Herbert Gintis

Herbert Gintis (born February 11, 1940 in Philadelphia, Pennsylvania) is an American economist, behavioral scientist, educator, and author. He is notable for his theoretical contributions to sociobiology, especial altruism, cooperation, epistemic game theory, gene-culture coevolution, efficiency wages, strong reciprocity, and human capital theory. Gintis obtained his B.A. in mathematics from the University of Pennsylvania in 1961. The following year, he obtained an M.A. in mathematics from Harvard University. In 1969, he obtained a Ph.D. in economics from Harvard after acceptance of his dissertation, Alienation and power: towards a radical welfare economics. Gintix works extensively with economist Samuel Bowles. Both Gintis and Bowles were asked by Martin Luther King Jr. to write papers for the 1968 Poor People's March.[citation needed] Gintis and others were also 1968 co-founders of Union for Radical Political Economists. Gintis is currently professor at Central European University, professor emeritus at the University of Massachusetts Amherst and external professor at the Santa Fe Institute. Continue Reading »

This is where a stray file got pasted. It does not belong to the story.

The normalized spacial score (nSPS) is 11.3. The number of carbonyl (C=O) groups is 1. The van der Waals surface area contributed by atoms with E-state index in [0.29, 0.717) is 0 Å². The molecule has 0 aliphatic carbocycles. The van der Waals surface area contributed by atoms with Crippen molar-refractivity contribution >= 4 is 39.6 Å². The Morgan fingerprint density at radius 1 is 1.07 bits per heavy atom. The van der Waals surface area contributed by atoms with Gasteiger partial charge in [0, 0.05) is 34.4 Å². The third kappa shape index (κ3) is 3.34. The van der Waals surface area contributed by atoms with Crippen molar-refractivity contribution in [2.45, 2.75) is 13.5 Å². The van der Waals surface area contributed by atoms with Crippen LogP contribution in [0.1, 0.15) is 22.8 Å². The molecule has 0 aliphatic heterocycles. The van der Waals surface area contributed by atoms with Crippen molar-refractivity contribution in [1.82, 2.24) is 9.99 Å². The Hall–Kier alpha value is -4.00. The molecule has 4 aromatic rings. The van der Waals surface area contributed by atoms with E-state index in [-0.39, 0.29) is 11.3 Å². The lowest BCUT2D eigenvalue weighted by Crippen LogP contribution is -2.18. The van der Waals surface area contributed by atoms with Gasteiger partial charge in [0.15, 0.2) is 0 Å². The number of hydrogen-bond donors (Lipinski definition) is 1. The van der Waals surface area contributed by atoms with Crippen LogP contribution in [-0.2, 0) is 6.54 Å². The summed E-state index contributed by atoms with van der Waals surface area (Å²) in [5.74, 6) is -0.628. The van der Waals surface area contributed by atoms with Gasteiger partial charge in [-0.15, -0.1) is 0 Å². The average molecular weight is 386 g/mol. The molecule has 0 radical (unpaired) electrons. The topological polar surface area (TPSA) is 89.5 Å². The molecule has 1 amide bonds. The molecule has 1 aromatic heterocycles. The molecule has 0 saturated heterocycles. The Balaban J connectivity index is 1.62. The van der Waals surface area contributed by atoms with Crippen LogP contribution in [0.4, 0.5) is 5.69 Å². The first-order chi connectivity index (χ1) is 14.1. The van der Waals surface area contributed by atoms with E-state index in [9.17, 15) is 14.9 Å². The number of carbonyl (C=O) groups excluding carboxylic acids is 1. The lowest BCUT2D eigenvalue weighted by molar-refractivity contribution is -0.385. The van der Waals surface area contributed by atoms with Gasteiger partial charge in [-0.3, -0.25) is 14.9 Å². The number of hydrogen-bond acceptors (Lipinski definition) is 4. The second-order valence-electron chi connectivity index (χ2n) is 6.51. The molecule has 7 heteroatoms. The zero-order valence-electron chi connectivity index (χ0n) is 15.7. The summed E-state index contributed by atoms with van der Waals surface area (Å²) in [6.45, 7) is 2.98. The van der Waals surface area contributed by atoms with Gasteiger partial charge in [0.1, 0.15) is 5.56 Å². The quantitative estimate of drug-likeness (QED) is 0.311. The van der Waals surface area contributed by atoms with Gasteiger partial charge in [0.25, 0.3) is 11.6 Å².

Schooling In Capitalist America
Moral Sentiments and Material Interests: The Foundations of Cooperation in Economic Life

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